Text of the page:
A lot of the focus of the argument on this issue has been about red tape, particularly for small business. Whilst the problems in this area are important—and I have mentioned some of industries where they are important—the problems that businesses are going to face with new paperwork, new costs and legal liabilities when the so-called `fund choice' hits the deck on 1 July next year will rival those of the GST. There are other issues, but that is for another day. The problems that businesses are going to face with additional paperwork, record keeping, inspections by the tax office, paying moneys to multiple funds, paying for the transaction costs for payment to multiple funds and the legal liability if they give advice outside of the terms of the fund choice bill will be very significant indeed.

We have a government that talks the talk on red tape for business—in particular, small business—but it does not walk the walk. The Labor Party will be drawing to the attention of employers throughout Australia in the run-up to fund choice just who is responsible for the additional work requirements that employers will have to go through in respect of superannuation fund choice. We will be drawing to the attention of employers that it is a Liberal government that has imposed significant new red tape burdens on employers with superannuation fund choice. I am already starting to get significant levels of complaints from employers as they are being briefed by superannuation funds on the new obligations—the burdens, the red tape—that are going to be introduced for them with superannuation fund choice. Those burdens will far and away exceed the issues relating to red tape as it applies to small business in this bill.

That is another debate for another day. I look forward to that debate and to drawing the community's attention to the direct responsibility this government has for new employer obligations for superannuation fund choice. We will be holding the government accountable. It appears that there is a hypocritical double standard. You address the paperwork requirements for superannuation reporting, where there are some real problems—so it is one step forward for business—and then next year in the lead-up to 1 July it will be 10 steps backwards once employers start implementing superannuation fund choice.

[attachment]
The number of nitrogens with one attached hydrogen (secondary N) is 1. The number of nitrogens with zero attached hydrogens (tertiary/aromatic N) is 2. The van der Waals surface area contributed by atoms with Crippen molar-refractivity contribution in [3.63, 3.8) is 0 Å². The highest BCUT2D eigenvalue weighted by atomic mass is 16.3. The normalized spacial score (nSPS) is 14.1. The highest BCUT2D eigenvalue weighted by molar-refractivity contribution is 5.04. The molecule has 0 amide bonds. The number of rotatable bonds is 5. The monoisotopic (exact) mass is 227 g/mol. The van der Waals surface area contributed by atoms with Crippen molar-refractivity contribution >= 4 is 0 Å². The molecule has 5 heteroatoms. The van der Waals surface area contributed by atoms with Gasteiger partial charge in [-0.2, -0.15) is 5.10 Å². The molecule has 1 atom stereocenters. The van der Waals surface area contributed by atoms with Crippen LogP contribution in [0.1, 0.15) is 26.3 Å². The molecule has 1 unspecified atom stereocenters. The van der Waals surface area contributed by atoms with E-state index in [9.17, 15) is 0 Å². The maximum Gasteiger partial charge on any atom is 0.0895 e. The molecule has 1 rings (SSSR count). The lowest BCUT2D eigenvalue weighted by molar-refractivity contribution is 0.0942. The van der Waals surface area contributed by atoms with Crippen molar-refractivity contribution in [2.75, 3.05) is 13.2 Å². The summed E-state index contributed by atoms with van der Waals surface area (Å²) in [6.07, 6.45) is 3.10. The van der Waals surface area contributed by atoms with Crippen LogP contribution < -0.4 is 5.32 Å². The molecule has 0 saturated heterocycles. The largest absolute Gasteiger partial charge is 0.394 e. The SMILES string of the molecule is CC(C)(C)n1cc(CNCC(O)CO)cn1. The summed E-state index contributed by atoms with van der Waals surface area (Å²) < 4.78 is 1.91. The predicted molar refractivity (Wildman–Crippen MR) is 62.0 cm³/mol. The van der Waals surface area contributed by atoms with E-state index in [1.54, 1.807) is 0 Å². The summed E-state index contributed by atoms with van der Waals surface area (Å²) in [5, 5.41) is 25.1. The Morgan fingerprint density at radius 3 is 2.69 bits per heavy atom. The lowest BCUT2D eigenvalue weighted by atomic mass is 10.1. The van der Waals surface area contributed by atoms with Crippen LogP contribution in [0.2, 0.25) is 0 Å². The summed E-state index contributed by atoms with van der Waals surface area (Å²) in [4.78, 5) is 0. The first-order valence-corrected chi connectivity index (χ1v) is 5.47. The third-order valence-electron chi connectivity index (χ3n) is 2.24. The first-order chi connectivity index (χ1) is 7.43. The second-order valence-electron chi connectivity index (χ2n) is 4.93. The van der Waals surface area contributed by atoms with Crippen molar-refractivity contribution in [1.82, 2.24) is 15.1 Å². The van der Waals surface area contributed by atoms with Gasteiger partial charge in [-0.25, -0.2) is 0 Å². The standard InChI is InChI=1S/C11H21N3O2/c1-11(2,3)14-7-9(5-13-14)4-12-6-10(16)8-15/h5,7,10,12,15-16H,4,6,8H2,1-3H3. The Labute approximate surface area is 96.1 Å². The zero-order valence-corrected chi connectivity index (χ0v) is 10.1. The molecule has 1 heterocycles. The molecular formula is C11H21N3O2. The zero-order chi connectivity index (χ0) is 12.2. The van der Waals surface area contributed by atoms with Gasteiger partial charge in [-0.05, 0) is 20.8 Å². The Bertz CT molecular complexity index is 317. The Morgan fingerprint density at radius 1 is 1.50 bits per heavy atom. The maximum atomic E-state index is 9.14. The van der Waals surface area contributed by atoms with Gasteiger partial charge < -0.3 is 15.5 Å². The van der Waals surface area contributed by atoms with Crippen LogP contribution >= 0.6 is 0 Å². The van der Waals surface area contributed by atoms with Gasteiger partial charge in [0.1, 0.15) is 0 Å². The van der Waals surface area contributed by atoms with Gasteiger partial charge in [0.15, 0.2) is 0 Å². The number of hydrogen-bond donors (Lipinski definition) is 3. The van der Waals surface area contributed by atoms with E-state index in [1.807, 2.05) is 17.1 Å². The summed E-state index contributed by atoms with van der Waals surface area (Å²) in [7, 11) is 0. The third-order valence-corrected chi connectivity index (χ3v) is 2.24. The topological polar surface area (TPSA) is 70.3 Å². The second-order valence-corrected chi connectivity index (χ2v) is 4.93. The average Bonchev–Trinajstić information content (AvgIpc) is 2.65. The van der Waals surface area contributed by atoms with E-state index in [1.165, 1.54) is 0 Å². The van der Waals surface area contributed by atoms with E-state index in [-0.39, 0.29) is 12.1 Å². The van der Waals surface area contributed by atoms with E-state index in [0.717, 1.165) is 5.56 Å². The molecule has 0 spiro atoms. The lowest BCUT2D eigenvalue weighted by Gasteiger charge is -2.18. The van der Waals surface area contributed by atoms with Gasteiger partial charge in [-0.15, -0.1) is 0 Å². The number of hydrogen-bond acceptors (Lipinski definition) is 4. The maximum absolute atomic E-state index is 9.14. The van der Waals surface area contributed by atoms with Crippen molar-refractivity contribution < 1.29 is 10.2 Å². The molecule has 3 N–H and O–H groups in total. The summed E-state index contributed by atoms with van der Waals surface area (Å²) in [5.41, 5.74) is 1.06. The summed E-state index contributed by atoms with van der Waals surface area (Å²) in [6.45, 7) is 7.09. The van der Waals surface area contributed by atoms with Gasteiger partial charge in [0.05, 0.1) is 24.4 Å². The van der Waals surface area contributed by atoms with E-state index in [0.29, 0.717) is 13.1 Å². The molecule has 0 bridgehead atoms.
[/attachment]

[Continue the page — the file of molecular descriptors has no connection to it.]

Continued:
That is not to say that superannuation fund choice can be reversed—I will be making comments about that on another occasion—but certainly there are going to have to be solutions found in two areas: the compliance burdens for employers and the issues in relation to fees and charges. Again, that is another debate for another day. The Labor Party will certainly be pointing out the Liberal government's responsibility for the new paperwork and costs that will result for employers. They will be many, many times those of the bill we are considering at the present time. The Labor Party will not be insisting on its amendment or supporting the Democrat amendment. We will accept the message from the House of Representatives.